An infrared spectrum of the boundary water near a solid/water interface has been observed, which is distinguished from the bulk water using a novel analytical technique. The technique employs the variable-angle polarization specific (VAPS) attenuated total reflection (ATR) infrared spectrometry and a characteristic of principal component analysis (PCA). To date, near-field optical techniques or artificial polycrystalline water thin-layer formation technique have been used to study the structure of boundary-water molecules below the limitations of spatial resolution. Here, however, we show that the combination technique of VAPS-ATR and PCA analytically overcomes the difficulty of spatial resolution and detection limit, so that we selectively observe the boundary water. The orientation of the boundary-water molecules has been evaluated using the resolved infrared spectra obtained as the PCA loadings. In addition, it was also suggested that there was an intermediate layer between the boundary water layer and bulk water.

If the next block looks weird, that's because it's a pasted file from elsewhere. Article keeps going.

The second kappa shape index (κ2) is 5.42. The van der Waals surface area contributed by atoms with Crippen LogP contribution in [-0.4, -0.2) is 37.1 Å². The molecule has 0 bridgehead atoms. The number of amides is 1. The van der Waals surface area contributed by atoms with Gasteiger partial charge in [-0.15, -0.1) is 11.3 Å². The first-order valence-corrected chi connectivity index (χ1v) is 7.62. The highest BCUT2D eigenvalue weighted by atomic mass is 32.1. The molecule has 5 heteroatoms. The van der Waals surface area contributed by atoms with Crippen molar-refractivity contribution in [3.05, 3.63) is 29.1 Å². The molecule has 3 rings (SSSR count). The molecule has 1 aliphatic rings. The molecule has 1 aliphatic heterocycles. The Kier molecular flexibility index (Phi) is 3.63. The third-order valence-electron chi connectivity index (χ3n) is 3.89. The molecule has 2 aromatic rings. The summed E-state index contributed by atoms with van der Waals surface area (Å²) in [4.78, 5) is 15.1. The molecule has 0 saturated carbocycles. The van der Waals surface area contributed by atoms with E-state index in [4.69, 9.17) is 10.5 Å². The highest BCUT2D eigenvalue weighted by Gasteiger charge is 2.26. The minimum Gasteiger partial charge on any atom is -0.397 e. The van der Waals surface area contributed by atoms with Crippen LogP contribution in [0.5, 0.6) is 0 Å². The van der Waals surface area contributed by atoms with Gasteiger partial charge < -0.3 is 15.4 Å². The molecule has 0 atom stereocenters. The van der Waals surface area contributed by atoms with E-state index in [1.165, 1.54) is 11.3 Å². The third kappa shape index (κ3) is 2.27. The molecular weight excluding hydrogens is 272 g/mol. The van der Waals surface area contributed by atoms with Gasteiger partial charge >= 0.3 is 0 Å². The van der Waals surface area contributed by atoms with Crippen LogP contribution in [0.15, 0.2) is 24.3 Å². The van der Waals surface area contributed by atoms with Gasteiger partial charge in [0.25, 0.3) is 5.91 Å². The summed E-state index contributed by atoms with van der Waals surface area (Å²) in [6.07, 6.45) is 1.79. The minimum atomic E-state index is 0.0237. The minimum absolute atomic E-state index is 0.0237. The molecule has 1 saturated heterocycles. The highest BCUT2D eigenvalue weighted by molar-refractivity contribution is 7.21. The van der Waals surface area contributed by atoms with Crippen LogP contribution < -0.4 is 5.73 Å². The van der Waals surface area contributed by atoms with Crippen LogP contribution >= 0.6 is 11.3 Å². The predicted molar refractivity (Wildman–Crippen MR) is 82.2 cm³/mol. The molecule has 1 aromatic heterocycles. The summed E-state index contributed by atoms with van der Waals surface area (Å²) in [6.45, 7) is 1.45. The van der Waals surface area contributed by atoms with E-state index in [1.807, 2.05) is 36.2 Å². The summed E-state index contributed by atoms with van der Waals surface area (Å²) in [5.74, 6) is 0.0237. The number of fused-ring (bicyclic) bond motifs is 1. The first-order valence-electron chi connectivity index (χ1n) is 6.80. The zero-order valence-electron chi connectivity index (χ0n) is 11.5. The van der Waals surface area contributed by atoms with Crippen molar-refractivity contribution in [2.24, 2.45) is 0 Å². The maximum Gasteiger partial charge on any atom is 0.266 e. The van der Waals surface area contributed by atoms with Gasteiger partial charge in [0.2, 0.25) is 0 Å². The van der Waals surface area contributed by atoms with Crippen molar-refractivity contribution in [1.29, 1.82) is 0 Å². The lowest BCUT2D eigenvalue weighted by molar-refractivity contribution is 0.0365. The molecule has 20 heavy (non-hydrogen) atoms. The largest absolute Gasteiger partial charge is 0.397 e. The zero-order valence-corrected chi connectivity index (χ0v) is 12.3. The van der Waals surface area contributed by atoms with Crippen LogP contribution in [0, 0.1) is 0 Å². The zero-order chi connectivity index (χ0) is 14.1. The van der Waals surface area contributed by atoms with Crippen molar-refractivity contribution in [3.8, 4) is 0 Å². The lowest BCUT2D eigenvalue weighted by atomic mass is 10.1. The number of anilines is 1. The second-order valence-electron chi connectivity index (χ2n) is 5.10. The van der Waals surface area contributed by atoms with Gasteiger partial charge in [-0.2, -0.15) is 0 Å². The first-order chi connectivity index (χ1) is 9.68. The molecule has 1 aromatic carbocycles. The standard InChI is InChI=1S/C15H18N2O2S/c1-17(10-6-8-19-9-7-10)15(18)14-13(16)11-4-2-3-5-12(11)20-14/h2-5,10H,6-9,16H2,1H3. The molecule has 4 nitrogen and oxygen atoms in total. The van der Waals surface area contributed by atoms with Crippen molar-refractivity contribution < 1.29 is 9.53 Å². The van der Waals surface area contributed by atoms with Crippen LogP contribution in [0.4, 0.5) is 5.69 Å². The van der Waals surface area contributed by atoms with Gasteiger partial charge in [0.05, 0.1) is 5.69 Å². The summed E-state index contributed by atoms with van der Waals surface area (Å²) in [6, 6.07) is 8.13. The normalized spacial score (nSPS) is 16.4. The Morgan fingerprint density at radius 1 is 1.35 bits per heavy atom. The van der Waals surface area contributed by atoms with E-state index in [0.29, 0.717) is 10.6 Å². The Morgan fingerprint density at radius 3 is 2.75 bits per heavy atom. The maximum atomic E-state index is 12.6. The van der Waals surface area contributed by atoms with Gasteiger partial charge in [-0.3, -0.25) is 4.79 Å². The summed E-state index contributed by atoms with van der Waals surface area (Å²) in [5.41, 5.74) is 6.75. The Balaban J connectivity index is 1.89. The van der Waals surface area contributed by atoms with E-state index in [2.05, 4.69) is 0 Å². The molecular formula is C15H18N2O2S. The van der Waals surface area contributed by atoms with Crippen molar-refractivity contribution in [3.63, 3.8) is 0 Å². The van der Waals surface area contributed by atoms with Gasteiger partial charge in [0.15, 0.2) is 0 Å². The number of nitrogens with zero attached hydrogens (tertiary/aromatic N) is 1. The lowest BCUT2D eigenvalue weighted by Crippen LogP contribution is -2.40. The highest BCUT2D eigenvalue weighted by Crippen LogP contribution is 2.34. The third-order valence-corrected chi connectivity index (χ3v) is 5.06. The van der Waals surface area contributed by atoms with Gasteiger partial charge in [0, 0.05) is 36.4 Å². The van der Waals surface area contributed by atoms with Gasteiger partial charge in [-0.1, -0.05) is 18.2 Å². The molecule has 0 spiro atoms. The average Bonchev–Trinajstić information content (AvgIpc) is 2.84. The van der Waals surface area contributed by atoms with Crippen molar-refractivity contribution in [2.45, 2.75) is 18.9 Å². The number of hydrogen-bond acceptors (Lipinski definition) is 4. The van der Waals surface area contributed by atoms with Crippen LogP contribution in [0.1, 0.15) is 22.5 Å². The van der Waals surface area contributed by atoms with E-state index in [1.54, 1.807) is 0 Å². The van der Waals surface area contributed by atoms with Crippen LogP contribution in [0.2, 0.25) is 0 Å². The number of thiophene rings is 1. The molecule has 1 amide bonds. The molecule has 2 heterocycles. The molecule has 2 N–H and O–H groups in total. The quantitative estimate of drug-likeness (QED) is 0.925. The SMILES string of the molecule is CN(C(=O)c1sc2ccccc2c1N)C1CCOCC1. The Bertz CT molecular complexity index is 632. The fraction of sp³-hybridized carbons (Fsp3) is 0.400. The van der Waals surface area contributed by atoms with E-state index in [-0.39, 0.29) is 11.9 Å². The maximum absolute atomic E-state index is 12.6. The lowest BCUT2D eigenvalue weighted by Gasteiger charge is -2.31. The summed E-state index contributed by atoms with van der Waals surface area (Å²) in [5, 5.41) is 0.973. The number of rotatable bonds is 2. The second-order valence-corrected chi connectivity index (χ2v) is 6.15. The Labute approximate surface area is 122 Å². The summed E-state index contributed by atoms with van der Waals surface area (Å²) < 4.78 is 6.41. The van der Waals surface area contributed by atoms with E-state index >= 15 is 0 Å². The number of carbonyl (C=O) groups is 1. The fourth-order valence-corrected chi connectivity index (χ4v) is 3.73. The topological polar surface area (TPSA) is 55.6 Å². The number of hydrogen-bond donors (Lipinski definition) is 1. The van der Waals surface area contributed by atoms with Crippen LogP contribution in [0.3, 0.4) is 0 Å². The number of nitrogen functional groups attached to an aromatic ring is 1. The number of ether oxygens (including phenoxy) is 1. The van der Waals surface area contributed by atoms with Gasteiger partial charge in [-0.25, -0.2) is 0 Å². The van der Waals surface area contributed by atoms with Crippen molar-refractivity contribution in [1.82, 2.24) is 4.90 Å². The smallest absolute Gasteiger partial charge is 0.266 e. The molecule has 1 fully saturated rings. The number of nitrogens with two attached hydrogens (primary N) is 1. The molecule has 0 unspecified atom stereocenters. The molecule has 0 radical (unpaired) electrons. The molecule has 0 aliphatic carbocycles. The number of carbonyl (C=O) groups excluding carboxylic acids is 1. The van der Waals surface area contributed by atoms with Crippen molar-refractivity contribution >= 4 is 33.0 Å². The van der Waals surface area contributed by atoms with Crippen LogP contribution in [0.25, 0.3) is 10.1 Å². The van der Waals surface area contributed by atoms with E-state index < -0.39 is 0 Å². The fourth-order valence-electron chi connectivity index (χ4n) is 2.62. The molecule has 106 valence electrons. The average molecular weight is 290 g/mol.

ASJC Scopus subject areas
- Physical and Theoretical Chemistry
- Surfaces, Coatings and Films
- Materials Chemistry